Pensions: trust or contract?
The other day I had to get across London. For reasons that I won't bore you with, I had to do this by car. That said, I was still left with a choice: to drive or to get a taxi. %VIRTUAL-SkimlinksPromo%
That said, I know I'm not the world's best driver. I'm too easily distracted by anything, clouds, advertising hoardings, pretty girls. I know I don't give the job the attention it needs. The outcome could be better than taking a taxi but the reality is it's usually not. I arrive later than I might and, occasionally, with a red face and a new, small, dent to admit to.
The world of work-based pensions has a similar choice: "contract based" pensions versus "trust based".
A contract based pension scheme (CBS) is one where there is a contract between an individual and a pension provider. The contract is owned by the individual and he or she has enforceable rights against the provider. A CBS will always be a defined contribution scheme.
A trust based scheme (TBS) is one where an individual joins a trust. He or she has enforceable rights against the trustees (who are the "directors" of the trust). A TBS could be a defined benefit scheme or a defined contribution one.
If we ignore all the bells, knobs, whistles, rules and regulations, the two kinds of pension do the same thing. They are both vehicles for saving money for the future, they both have the same tax breaks (albeit delivered slightly differently) and they both provide the same types of retirement benefits.
That apparent simplicity, however, hides a number of very significant differences that can have a massive impact on the benefits you receive.
The principle difference is "who is in control?"
In a CBS, the individual is in control. This gives the advantages of greater freedom of choice for example, on how to invest the money in the pot, when to retire and how to take benefits. It also, however, places the onus on the individual to make decisions. There is no one else doing it for them. They are the driver.
We did a survey of CBS members earlier this year. Amongst other things we asked them "who is responsible for choosing and monitoring your pension investment fund?'. More than 80% answered "my employer" . They were wrong. The correct answer was " I am".
In a CBS, it is the individual who must decide if the funds they are in are correct for them, if the administration of the scheme is being done properly, whether the charges are fair and competitive and whether they are getting a good deal when it comes to taking retirement benefits.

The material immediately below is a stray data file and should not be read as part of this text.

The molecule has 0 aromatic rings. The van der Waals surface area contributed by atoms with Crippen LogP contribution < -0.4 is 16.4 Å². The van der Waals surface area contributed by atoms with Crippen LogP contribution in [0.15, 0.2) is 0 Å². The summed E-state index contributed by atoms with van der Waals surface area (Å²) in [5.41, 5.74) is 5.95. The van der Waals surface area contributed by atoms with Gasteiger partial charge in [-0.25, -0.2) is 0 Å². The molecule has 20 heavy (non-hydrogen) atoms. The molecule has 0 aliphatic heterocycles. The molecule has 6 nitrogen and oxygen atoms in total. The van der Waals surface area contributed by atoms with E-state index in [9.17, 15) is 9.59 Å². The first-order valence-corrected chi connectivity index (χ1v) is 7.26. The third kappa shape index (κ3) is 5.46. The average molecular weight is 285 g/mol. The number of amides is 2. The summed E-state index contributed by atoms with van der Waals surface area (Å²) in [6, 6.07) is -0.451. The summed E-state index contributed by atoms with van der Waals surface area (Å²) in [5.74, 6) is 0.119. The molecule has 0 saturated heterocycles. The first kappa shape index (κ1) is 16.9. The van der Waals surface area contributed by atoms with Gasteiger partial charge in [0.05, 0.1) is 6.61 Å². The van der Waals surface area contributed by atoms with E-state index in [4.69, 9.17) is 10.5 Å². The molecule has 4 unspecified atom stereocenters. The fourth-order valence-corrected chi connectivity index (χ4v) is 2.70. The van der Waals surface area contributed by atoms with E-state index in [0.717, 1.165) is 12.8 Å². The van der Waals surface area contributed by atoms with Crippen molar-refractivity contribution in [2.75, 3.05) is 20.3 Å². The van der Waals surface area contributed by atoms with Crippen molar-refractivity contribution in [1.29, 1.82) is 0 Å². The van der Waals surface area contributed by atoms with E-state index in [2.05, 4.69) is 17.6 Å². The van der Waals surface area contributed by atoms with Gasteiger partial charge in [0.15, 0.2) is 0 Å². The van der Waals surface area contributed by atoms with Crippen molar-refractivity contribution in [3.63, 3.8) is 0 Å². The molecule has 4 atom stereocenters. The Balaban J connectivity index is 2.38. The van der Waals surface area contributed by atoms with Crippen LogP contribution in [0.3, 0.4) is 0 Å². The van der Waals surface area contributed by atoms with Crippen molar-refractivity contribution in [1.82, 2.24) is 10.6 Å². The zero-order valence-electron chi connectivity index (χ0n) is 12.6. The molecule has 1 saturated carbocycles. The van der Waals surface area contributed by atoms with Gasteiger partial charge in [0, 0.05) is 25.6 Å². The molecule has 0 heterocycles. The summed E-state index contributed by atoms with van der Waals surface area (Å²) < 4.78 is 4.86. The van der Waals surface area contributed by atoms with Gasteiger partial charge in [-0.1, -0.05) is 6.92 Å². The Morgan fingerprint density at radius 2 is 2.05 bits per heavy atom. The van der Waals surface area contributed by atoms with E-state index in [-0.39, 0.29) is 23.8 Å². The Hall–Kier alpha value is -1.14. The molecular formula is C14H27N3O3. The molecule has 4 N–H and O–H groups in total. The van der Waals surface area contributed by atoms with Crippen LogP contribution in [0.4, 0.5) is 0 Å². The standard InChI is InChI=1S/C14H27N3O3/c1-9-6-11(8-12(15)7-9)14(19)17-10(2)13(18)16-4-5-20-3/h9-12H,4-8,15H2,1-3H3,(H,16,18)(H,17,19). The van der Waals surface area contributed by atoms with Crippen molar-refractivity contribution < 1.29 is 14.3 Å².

In a TBS, the trustees are in control. They must make decisions on behalf of the members. When they make these decisions they must have the members' best financial interests in mind.
The member can sue if they fail.
This means that the trustees can move money amongst investment funds if they believe there is a need to do so, either because a new fund is more appropriate or it's better performing. It is the trustees' responsibility to ensure that the scheme is being properly administered, that charges aren't excessive and that you get a good deal at retirement. The trustees are the driver.
This ceding of control to trustees, however, needn't be total. Most schemes will allow member choice as well.
For example, they will allow members to select the investment fund from a range of funds (which can be extensive), most will allow members to set their own level of contributions (perhaps subject to a minimum), all will allow the member to choose the form of their retirement benefits. The trustee may be driver but they'll put their foot down when you ask them to!
Generally, when you join an employer you are not given a choice between TBS or CBS. The employer will have already chosen which they will offer. It is, however, important that you understand which you are in. If you don't, you could find yourself in heavy traffic with no one at the wheel.
Richard Butcher is managing director of Pitman Trustees